Another kind of street football
“IMAGINE ASKING YOUR FRIEND FOR HIS STREET NAME AND HE SAYS, ‘I LIVE IN GOALKEEPER STREET’. WE’D SAY, ‘STOP KIDDING’ BEFORE WE REMEMBER THAT THERE IS TSUTSUMANI VILLAGE.”
Some people believe they live and breathe football, but not as much as the people in Tsutsumani, Alexandra in Johannesburg. As soon as they step out of their homes, they find themselves in the midst of the Beautiful Game – literally and figuratively so. You see, the street names reflect what happens on the pitch. If you were to visit a relative in Tsutsumani, you’d find yourself having to dribble past Defender Street, before having to dodge the rough Midfielder Street and then hope that Striker Street is fully open and pothole-free so that you can hit Goal Street without a tyre puncture. That’s what happened to me recently when I was dropping off my daughter at a relative’s house. For a moment I was so excited that I did not want to leave the “pitch” and drive home. I was happy when I had to go “back on the park” to fetch the little one. It really brought out the child in me.
Tsutsumani is located in the north
eastern fringe of Alexandra. It was built to house athletes and soccer players taking part in the 1999 All Africa Games after the dawn of democracy. The flats were used as the sporting village for the numerous sportsmen and women from Africa who participated in those Games. An agreement was reached that after the Games, it would accommodate poor communities of Alexandra. However, when the competition ended, the flats were handed over to the community for rental and have since been run down and are in desperate need of refurbishment.
Africa won the bronze medal in the men’s football tournament that year. Cameroon won gold while Zambia finished second. The tournament set the tempo for the Olympic Games that were scheduled for the following year in Sydney, Australia. The likes of Steve Lekoelea and Jabu Pule (now Mahlangu) had the whole of Mzansi eating out of their hands with the delicious brand of football they dished out at the All Africa Games. Other players that made a name for themselves in the tournament were Matthew Booth, Fabian McCarthy, Daniel Matsau and Junaid Hartley, to mention but a few.
Alfred “Maimane” Phiri is one of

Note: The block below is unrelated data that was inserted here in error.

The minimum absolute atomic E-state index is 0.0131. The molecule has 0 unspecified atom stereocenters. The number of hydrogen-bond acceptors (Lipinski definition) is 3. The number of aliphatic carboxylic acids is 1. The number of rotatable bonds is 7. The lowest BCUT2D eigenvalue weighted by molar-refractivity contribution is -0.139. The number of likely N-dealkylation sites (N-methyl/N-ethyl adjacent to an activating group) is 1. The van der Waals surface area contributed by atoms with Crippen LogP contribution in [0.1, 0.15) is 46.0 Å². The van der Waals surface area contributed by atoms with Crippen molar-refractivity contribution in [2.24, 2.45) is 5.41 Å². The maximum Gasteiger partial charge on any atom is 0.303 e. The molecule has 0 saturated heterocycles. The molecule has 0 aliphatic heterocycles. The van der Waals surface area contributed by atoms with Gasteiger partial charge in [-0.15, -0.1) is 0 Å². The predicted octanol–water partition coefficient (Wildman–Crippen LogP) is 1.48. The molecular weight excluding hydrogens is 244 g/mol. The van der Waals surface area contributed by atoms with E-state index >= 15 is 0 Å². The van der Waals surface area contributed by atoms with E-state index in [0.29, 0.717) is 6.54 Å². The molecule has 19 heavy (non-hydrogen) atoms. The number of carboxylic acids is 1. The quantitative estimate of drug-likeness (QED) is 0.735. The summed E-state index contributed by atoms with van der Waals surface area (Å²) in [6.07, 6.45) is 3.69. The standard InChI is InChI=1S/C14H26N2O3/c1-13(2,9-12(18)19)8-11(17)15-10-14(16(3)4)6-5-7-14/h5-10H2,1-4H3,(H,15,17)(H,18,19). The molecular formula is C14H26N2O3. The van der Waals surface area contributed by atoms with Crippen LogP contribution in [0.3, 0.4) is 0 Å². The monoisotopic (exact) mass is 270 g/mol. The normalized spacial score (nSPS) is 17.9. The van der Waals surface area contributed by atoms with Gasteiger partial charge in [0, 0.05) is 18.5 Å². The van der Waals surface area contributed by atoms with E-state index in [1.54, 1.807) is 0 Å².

Alexandra’s greatest professionals. He played for Bafana Bafana at the 1998 World Cup and many remember him shedding tears after he was redcarded for a shoulder charge against Denmark. He is a popular face and one of the most recognisable people in the township. Phiri also enjoyed a commendable career in Turkey where he played for Genclerbirligi, Vanspor and then Samsunspor. Upon his return to South Africa he ended his career at clubs such as Ajax Cape Town, SuperSport United and Moroka Swallows. He flashes a broad “Colgate” smile when asked about the comical names of streets in the area. “At first it was a bit bizarre and it took some getting used to,” says Phiri. “Imagine asking your friend for his street name and he says, ‘I live in Goalkeeper Street’. We’d say, ‘stop kidding’ before we remember that there is Tsutsumani village. “It’s a pity we have not had a lot of stars coming from that area, but the kids are soccer-mad and are always kicking a football on the streets. This is what makes our kasi unique and so passionate about the game.”
Nkosinathi Khwinike may not
have the glamourous football profile of Phiri, but was one of those who moved to Tsutsumani after the All Africa Games ended. He lives on Shinpads Street. “It was amusing at first,” he says. “We used to laugh and tease each other about the names. People from outside were always surprised and made jokes about our kasi. “I remember one day when I was opening an Edgars account and on the application forms I had to put in Shinpads Street. The guy behind the counter was not impressed and thought I was up to mischief or needed attention. “I had to explain the whole story to him and he still gave me a rather deadpan look. Even the postmen in the early days were a bit dumbfounded but, just like everyone, they got used to ‘our crazy world of football’ and life went on.” This rather peculiar occurrence has left a long-lasting legacy that will be cherished by generations to come, and we’re hoping that some great players of the beautiful game will come from this soccer-mad kasi. As Bill Shankly once said: “Some people believe that football is a matter of life and death ... it’s much, much more important than that.” KO
(Above) Lekoelea turning on the style at the 1999 All Africa Games.